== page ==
Custard Apple (Anona Reticulata), a species of dicotyledonous plants belonging to the natural order anonacece or anonads, of which it is so typical as to have given to the whole family the common name of the custard-apple order or tribe. The custard apple properly so called (although the name is often given to several allied species) is a small tree, indigenous to the West Indies and South America. Like the other plants of its order, it has the calyx and sepals of its flowers arranged in threes; the seed largely consists of the albumen, which is ruminated or perforated. The fruit is large, dark brown, and marked with depressions like those on a young pine cone, looking as though it had been "quilted." The pulp is of reddish yellow color and pleasant taste; it is soft and creamy, like custard. The cherimoyer (A. cherimolia) of Peru is very similar to the preceding, but superior in flavor. The sour sop of the West Indies (A. muricata) has a larger fruit, sometimes reaching the weight of two pounds. It is of a light green color, with a prickly skin; the pulp is white and acid.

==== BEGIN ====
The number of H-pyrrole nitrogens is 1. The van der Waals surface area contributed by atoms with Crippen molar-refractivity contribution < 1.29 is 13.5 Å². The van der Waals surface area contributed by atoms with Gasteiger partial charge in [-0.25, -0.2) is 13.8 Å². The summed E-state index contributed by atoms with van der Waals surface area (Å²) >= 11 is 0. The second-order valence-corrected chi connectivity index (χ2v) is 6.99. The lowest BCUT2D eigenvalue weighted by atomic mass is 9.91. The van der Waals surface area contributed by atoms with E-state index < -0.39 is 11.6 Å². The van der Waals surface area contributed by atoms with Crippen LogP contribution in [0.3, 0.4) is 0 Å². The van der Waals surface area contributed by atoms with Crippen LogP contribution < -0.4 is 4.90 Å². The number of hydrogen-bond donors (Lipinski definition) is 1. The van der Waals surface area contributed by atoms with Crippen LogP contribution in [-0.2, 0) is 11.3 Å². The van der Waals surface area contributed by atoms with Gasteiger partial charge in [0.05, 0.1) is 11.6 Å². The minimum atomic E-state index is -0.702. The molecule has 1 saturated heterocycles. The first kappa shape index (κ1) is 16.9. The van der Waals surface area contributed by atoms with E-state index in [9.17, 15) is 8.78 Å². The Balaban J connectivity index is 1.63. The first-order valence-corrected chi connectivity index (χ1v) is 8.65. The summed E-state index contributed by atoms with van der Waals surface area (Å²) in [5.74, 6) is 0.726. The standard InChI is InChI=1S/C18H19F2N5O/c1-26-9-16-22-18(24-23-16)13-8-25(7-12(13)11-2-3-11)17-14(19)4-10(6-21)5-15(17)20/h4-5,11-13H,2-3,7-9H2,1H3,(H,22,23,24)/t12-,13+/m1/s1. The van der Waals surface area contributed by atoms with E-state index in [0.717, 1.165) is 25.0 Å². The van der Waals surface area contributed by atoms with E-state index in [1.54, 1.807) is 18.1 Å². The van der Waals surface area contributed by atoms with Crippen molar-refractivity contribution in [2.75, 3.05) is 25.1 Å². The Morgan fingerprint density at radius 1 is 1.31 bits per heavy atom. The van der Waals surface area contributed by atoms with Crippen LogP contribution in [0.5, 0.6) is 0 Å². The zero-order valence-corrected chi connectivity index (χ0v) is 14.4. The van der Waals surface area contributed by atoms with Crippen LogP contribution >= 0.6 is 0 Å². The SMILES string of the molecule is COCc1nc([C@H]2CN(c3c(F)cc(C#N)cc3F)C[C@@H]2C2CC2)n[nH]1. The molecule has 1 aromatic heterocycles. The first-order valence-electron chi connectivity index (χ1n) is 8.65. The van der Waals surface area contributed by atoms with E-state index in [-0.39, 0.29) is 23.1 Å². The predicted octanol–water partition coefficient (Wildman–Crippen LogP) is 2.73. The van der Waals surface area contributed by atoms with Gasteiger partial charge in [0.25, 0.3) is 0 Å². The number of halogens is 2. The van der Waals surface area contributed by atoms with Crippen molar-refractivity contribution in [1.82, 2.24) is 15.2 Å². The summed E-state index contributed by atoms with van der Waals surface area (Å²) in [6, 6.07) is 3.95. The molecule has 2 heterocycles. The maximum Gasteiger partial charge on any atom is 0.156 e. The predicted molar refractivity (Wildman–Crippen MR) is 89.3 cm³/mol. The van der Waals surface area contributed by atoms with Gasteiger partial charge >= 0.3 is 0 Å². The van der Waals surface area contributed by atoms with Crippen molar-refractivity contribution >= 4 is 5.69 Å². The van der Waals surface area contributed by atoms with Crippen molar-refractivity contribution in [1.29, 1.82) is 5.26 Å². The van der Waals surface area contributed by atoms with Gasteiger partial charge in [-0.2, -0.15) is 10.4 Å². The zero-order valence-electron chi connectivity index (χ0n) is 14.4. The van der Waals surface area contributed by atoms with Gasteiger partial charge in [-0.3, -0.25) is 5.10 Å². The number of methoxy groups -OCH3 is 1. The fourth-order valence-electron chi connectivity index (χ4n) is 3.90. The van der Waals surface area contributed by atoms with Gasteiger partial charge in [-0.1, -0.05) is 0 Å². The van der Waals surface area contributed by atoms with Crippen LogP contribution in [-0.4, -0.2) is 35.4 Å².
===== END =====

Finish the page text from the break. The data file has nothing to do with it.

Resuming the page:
The sweet sop, the fruit of A. squamosa, a tree common both to the East and West Indies, is covered with thick scales, and the leaves of the tree have a disagreeable odor; but the pulp of the fruit is pleasant, though it is not so much relished by Europeans as by the natives. The anona palustris, a tree also indigenous to the West Indies, is valuable for the properties of its light, soft wood, often used instead of cork for a variety of purposes. .
Custard Apple (Anona reticulata).